A. Historical Background
1. The book of Judges concerns itself with the history of God's Chosen People, Israel, during the period between the death of J __ __ __ __ __ and the establishment of m __ __ __ __ __ __ __. The time line of this book extends approximately from B.C.1375 - 1055, about 320 years.
a. Joshua, trained meticulously by Moses, had served God as both the m __ __ __ __ __ __ __
and the s __ __ __ __ __ __ __ __ leader of the fledgling nation. He had led them into the
long, arduous and largely successful invasion of the Promised Land of C __ __ __ __ __ and had consistently encouraged and exhorted the Israelites to honour the covenant with God which they had entered into at Mt. Sinai.
ref: Exodus 33:12 - 34:28
b. Joshua, already 80 years old at the time the conquest of Cannan began, lived long enough to establish the nation of Israel and to, as God directed, divide the land among the twelve tribes (actually, eleven tribes and two "half-tribes"). But at the time of his death, the single great failure of the campaign loomed before him. He and the armies of Israel had not yet accomplished God's primary military command to them: the absolute annihilation of all the Canaanites.
ref: Genesis 15:1-16
c. So, then, the book of Judges begins with the record of Israel's m __ __ __ __ __ __ __ failure. Just as God had warned, and in spite of their resounding affirmation of Joshua's call for them to faithfully s __ __ __ __ the Lord, their military failure would result in their
ultimate m __ __ __ __ failure, which is encapsulated in a phrase which appears several times in the last few chapters of the book:
In those days there was no king in Israel; everyone did what was right in his own eyes.
d. God, however, is both long-suffering towards the failures and short-comings of His people and faithful to keep His own promises. Just as He continually forgives imperfect Christians in this day and age, He did not abandon His people in the early days of Israel. And just as we all too often continue in our bent to sinning -- even after He forgives and cleanses us -- the people of Israel again and again fell back into their idolatrous wickedness. The Bible record makes it clear that God is faithful to keep His promises -- those attached to our obedience as well as those attached to our disobedience. Sin always bears consequences! The history of God's relationship with Israel during the three centuries covered in the book of Judges is presented as a sort of introduction to the book in Judges 2:8-23 [ NIV ].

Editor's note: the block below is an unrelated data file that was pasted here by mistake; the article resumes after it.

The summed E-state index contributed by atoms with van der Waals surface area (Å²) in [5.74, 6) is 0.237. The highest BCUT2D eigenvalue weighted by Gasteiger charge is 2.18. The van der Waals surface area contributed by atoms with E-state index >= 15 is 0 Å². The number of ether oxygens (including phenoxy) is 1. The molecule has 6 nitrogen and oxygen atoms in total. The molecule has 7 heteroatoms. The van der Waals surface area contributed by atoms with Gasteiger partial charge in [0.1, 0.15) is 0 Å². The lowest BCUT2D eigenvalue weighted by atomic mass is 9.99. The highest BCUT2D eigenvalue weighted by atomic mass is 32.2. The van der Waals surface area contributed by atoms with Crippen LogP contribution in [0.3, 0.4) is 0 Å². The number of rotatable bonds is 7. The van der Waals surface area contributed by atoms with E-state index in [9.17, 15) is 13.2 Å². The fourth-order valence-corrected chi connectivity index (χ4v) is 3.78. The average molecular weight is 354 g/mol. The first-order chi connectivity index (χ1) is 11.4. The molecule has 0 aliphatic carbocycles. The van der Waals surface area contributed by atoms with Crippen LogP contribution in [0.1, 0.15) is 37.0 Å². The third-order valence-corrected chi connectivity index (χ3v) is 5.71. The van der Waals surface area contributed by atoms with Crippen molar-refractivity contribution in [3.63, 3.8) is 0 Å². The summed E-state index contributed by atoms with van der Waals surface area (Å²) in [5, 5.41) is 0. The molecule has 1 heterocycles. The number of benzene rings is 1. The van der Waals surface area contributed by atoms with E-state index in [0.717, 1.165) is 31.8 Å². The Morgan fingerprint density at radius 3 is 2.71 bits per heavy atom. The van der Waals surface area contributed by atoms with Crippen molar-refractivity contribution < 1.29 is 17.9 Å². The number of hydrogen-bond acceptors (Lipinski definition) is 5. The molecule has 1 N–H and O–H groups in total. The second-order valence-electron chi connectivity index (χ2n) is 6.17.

Joshua, son of Nun, the servant of the Lord, died at the age of a hundred and ten. And they buried him in the land of his inheritance, at Timnath Heres in the hill country of Ephraim, north of Mount Gaash.
After that whole generation had been gathered to their fathers, another generation grew up, who knew neither the Lord nor what He had done for Israel. Then the Israelites did evil in the eyes of the Lord and served the Baals. They forsook the Lord, the God of their fathers, who had brought them out of Egypt. They followed and worshiped various gods of of the peoples around them. They provoked the Lord to anger because they for-sook Him and served Baal and the Ashtoreths. In His anger against Israel the Lord handed them over to raiders who plundered them. He sold them to their enemies all around, whom they were no longer able to resist. Whenever Israel went out to fight, the hand of the Lord was against them to defeat them, just as He had sworn to them. They were in great distress.
Then the Lord raised up judges, who served them out of the hands of these raiders. Yet they would not listed to their judges but prostituted themselves to other gods and worshiped them. Unlike their fathers, they quickly turned from the way in which their fathers had walked, the way of obedience to the Lord's commands. Whenever the Lord raised up a judge for them, He was with the judge and saved them out of the hands of their enemies as long as the judge lived; for the Lord had compassion on them as they groaned under those who oppressed and afflicted them. But when the judge died, the people returned to ways even more corrupt than those of their fathers, following other gods and serving and worshiping them. They refused to give up their evil practices and stubborn ways.